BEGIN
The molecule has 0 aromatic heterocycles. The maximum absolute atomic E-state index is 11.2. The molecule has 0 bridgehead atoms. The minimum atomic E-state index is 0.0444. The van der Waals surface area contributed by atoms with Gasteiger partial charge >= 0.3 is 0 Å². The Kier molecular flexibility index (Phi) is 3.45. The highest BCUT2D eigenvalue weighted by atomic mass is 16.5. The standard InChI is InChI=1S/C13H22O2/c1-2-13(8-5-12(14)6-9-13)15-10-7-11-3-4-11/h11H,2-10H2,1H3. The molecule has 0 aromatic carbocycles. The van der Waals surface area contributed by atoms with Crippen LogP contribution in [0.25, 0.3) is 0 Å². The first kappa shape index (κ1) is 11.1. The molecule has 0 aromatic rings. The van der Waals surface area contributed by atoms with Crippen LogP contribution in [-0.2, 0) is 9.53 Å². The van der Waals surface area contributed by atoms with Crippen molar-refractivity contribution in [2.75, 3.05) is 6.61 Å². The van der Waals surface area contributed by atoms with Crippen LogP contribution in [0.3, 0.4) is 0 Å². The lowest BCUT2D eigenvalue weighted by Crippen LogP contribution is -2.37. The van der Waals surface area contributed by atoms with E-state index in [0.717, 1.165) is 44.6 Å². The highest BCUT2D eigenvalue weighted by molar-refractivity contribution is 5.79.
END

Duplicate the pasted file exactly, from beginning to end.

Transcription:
The molecule has 0 aromatic heterocycles. The maximum absolute atomic E-state index is 11.2. The molecule has 0 bridgehead atoms. The minimum atomic E-state index is 0.0444. The van der Waals surface area contributed by atoms with Gasteiger partial charge >= 0.3 is 0 Å². The Kier molecular flexibility index (Phi) is 3.45. The highest BCUT2D eigenvalue weighted by atomic mass is 16.5. The standard InChI is InChI=1S/C13H22O2/c1-2-13(8-5-12(14)6-9-13)15-10-7-11-3-4-11/h11H,2-10H2,1H3. The molecule has 0 aromatic carbocycles. The van der Waals surface area contributed by atoms with Crippen LogP contribution in [0.25, 0.3) is 0 Å². The first kappa shape index (κ1) is 11.1. The molecule has 0 aromatic rings. The van der Waals surface area contributed by atoms with Crippen LogP contribution in [-0.2, 0) is 9.53 Å². The van der Waals surface area contributed by atoms with Crippen molar-refractivity contribution in [2.75, 3.05) is 6.61 Å². The van der Waals surface area contributed by atoms with Crippen LogP contribution in [0.3, 0.4) is 0 Å². The lowest BCUT2D eigenvalue weighted by Crippen LogP contribution is -2.37. The van der Waals surface area contributed by atoms with E-state index in [0.717, 1.165) is 44.6 Å². The highest BCUT2D eigenvalue weighted by molar-refractivity contribution is 5.79.